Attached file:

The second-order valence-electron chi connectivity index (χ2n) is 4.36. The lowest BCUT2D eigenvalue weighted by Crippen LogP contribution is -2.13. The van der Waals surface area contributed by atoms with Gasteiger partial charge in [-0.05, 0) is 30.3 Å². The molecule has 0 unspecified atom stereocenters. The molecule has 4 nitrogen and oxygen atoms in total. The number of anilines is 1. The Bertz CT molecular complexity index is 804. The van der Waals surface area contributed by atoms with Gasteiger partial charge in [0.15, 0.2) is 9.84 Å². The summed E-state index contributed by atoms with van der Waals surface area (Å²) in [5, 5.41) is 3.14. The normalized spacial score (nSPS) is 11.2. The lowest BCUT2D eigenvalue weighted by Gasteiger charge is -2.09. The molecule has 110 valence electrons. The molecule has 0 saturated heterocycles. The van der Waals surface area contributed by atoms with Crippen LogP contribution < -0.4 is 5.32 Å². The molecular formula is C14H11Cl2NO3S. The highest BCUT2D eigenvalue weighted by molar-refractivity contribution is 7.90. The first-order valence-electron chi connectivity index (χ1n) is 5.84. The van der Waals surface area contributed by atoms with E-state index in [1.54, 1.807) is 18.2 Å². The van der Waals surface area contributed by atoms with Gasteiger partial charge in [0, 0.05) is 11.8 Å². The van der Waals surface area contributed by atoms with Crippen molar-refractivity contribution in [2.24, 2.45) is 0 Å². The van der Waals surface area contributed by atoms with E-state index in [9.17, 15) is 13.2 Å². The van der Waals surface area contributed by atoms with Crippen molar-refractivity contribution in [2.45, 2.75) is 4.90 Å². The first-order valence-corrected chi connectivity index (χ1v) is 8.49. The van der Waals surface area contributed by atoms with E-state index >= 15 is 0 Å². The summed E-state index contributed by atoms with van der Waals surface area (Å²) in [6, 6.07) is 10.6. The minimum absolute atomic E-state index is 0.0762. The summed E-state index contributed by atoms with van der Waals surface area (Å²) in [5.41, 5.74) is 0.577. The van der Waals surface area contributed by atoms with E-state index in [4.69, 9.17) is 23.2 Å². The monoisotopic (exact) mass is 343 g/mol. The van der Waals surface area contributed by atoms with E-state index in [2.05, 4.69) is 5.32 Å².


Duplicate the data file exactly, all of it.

The second-order valence-electron chi connectivity index (χ2n) is 4.36. The lowest BCUT2D eigenvalue weighted by Crippen LogP contribution is -2.13. The van der Waals surface area contributed by atoms with Gasteiger partial charge in [-0.05, 0) is 30.3 Å². The molecule has 0 unspecified atom stereocenters. The molecule has 4 nitrogen and oxygen atoms in total. The number of anilines is 1. The Bertz CT molecular complexity index is 804. The van der Waals surface area contributed by atoms with Gasteiger partial charge in [0.15, 0.2) is 9.84 Å². The summed E-state index contributed by atoms with van der Waals surface area (Å²) in [5, 5.41) is 3.14. The normalized spacial score (nSPS) is 11.2. The lowest BCUT2D eigenvalue weighted by Gasteiger charge is -2.09. The molecule has 110 valence electrons. The molecule has 0 saturated heterocycles. The van der Waals surface area contributed by atoms with Crippen LogP contribution < -0.4 is 5.32 Å². The molecular formula is C14H11Cl2NO3S. The highest BCUT2D eigenvalue weighted by molar-refractivity contribution is 7.90. The first-order valence-electron chi connectivity index (χ1n) is 5.84. The van der Waals surface area contributed by atoms with E-state index in [1.54, 1.807) is 18.2 Å². The van der Waals surface area contributed by atoms with Gasteiger partial charge in [0, 0.05) is 11.8 Å². The van der Waals surface area contributed by atoms with Crippen molar-refractivity contribution in [2.24, 2.45) is 0 Å². The van der Waals surface area contributed by atoms with E-state index in [9.17, 15) is 13.2 Å². The van der Waals surface area contributed by atoms with Crippen molar-refractivity contribution in [2.45, 2.75) is 4.90 Å². The first-order valence-corrected chi connectivity index (χ1v) is 8.49. The van der Waals surface area contributed by atoms with E-state index >= 15 is 0 Å². The summed E-state index contributed by atoms with van der Waals surface area (Å²) in [6, 6.07) is 10.6. The minimum absolute atomic E-state index is 0.0762. The summed E-state index contributed by atoms with van der Waals surface area (Å²) in [5.41, 5.74) is 0.577. The van der Waals surface area contributed by atoms with E-state index in [4.69, 9.17) is 23.2 Å². The monoisotopic (exact) mass is 343 g/mol. The van der Waals surface area contributed by atoms with E-state index in [2.05, 4.69) is 5.32 Å².